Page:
Cathy’s media adviser Cam Klose wrote me a piece describing the mood shift in Indi and the importance of social media to Cathy’s campaign:

“With a mixture of Twitter, Facebook and Nationbuilder software we have been able to organise our 300-plus active volunteers effectively and connect our team on the ground through social media. Through Twitter we have also been able to engage with people outside the electorate. After the flurry of media attention last week, we had thousands of dollars donated to the campaign. The majority of those donations came from outside Indi and most of the calls for donations came through people on Twitter.”

Melbourne playwright Van Badham led the Tweep fundraising campaign, and I commissioned a piece from her (a friend of mine donated her fee) about why she got involved:

“The miracle of the internet is the communities it brings together. A glib ‘why not give five bucks to the independent who’s taking on Mirabella?’ tweet was shared by hundreds of people, not because I’m particularly influential but because the sentiments aroused by Mirabella’s public nastiness and Tony Windsor’s niceness were already shared by the friends I’ve made in my digital community. As the internet continues to tear down the boundaries between old and new media, old and new politics, so it has torn down the old separations between electoral communities, the city and the country.

Whether McGowan can actually win the seat is secondary to what makes the contest in Indi important. By allowing the easy acquaintance of individuals across formerly prohibitive geographical and social space, the internet is undermining the authority of political representatives to own the identities of their enemies. This inner-city girl may not have a lot in common with Cathy McGowan in terms of life experience or outlook, but I respect and admire her, and I want her to win.”

cathy with some of the Indi "expats" running the social media campaign
Cathy McGowan with some of the ‘Indi expats’ who ran the social media campaign. (Photo: supplied)

Van’s piece inspired Cathy’s nephew Ben McGowan to write a piece on how the Voice for Indi used rural networks to create the community movement backing McGowan. In How Indi got itself on the map: the blueprint he revealed that the Victorian Women’s Trust Purple Sage project in the late 1990s was the basis for its kitchen table conversation beginnings and that its CEO Mary Crooks had advised them on the process:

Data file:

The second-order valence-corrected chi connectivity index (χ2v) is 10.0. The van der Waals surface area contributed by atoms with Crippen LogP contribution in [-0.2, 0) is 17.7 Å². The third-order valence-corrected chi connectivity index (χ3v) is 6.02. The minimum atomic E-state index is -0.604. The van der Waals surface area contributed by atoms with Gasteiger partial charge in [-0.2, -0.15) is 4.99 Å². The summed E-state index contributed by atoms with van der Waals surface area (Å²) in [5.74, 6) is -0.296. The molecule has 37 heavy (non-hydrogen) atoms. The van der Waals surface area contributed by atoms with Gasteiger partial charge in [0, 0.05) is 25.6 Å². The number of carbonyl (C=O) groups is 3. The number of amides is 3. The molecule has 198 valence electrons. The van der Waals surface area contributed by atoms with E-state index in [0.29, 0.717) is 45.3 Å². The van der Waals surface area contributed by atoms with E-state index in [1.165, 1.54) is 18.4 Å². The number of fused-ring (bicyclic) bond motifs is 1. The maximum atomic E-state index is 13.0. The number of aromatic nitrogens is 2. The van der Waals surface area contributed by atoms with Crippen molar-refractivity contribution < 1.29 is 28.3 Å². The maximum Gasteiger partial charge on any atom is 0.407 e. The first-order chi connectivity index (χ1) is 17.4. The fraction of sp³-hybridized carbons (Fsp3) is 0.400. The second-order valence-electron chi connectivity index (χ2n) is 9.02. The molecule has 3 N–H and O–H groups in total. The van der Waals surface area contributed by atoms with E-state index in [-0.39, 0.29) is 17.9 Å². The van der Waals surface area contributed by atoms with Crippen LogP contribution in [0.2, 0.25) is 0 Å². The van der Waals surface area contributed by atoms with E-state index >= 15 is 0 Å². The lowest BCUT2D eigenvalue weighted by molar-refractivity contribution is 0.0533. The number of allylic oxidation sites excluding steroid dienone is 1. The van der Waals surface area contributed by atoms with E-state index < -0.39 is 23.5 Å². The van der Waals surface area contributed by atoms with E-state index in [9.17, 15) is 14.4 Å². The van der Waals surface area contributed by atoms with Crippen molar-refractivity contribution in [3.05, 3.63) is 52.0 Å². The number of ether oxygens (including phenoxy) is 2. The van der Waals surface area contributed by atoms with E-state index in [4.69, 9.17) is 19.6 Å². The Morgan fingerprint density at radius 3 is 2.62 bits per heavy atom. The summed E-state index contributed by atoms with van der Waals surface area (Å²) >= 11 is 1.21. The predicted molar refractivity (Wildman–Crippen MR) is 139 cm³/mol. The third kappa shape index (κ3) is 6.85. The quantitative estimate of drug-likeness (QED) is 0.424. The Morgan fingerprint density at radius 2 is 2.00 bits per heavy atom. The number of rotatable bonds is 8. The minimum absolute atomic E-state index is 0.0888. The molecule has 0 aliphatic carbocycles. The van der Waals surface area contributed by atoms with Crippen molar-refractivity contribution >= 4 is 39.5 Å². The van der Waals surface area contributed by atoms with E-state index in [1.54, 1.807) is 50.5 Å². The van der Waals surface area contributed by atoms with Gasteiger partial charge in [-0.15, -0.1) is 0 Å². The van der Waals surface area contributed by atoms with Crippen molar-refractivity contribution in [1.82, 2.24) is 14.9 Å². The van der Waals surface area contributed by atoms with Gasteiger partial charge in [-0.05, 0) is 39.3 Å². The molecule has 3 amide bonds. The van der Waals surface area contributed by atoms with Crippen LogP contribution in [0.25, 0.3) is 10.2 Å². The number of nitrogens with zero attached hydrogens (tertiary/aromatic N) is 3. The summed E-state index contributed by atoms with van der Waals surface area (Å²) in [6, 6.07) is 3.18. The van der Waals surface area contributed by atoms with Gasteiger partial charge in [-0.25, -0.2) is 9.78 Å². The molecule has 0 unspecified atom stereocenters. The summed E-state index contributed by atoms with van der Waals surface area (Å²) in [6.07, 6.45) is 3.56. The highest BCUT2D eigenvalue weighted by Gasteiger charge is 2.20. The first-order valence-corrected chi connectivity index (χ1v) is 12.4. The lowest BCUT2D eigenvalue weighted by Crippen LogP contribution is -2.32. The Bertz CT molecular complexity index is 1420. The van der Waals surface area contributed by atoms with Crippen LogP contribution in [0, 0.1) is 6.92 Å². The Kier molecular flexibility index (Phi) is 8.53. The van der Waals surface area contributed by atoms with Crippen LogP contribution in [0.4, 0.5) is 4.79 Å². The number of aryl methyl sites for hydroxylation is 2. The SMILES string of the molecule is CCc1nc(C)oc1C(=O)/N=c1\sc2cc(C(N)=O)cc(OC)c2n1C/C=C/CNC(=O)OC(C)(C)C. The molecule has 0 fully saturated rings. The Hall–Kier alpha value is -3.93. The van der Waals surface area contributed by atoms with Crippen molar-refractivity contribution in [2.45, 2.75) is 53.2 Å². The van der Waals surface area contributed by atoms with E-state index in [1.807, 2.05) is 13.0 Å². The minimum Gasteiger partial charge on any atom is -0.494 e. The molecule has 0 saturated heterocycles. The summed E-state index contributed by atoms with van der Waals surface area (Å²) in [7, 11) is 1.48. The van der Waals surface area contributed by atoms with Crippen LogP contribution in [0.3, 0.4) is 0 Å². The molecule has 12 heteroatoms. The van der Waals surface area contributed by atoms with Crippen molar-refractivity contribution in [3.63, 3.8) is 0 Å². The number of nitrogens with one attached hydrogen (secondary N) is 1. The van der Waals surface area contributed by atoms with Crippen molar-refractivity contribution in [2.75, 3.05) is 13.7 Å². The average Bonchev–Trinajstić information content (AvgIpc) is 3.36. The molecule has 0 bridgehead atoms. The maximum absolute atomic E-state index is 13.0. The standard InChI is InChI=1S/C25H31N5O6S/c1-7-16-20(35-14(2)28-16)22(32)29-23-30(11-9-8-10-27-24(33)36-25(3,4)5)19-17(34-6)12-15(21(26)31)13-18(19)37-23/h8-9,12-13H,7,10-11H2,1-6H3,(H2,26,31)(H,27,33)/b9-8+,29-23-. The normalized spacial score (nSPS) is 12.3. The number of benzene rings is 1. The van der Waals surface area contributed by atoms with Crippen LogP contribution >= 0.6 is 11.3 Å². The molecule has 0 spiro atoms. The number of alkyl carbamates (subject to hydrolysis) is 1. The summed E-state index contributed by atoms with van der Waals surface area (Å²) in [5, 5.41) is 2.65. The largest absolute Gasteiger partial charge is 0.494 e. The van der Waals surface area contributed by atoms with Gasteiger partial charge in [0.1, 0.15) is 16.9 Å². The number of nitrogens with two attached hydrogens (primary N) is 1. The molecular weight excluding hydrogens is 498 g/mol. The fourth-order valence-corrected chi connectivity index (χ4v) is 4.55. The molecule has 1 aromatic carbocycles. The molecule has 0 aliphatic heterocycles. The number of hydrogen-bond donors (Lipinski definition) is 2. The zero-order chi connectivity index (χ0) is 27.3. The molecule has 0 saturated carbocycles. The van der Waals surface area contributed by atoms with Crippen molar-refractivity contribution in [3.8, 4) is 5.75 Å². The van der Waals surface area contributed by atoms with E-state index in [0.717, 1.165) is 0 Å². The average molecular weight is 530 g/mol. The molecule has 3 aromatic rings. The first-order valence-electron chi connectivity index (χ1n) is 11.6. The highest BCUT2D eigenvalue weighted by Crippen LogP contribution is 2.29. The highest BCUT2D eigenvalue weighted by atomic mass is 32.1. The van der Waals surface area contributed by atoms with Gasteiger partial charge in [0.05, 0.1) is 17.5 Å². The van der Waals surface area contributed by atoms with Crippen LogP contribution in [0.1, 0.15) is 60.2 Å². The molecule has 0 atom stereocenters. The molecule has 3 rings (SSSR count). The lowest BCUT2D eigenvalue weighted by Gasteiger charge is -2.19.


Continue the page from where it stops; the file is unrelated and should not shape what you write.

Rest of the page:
“We’re getting towards the end of a successful 16 month project but its origins were inauspicious, just talking about politics around the chipboard tables in the community room of the Wangaratta Library. Talking about politics around the kitchen table with friends and family. And now talking about politics across the whole electorate. With a bit of luck they could be talking about our style of rural politics in Canberra next year.”

Even candidates put their pen to the digital paper

And in the campaign’s last week Podesta and O’Connor penned fascinating pieces on being part of the Indi drama and how they interpreted what was happening.

No Fibs was seriously value-adding. We were on top of the best yarn in the election campaign and creating a valuable record for future analysis and interpretation. A Twitter-based website featuring citizen journos on the ground in Indi was producing the most comprehensive, innovative national Indi coverage in Australia. I was thrilled.

In part 2 of #ReportingIndi It is election day, the flags are flying and Margo criss-crosses Indi, hitching a ride with Cathy along the way.

The series #ReportingIndi is adapted from Margo Kingston’s original report detailing No Fibs’ community coverage of the Indi community campaignAdaption by Lesley Howard @adropex. Feature image: Margo Kingston and Cam Klose at IndiShares, 2014 – Photo: Wayne Jansson @jansant

Other posts by Wayne Jansson: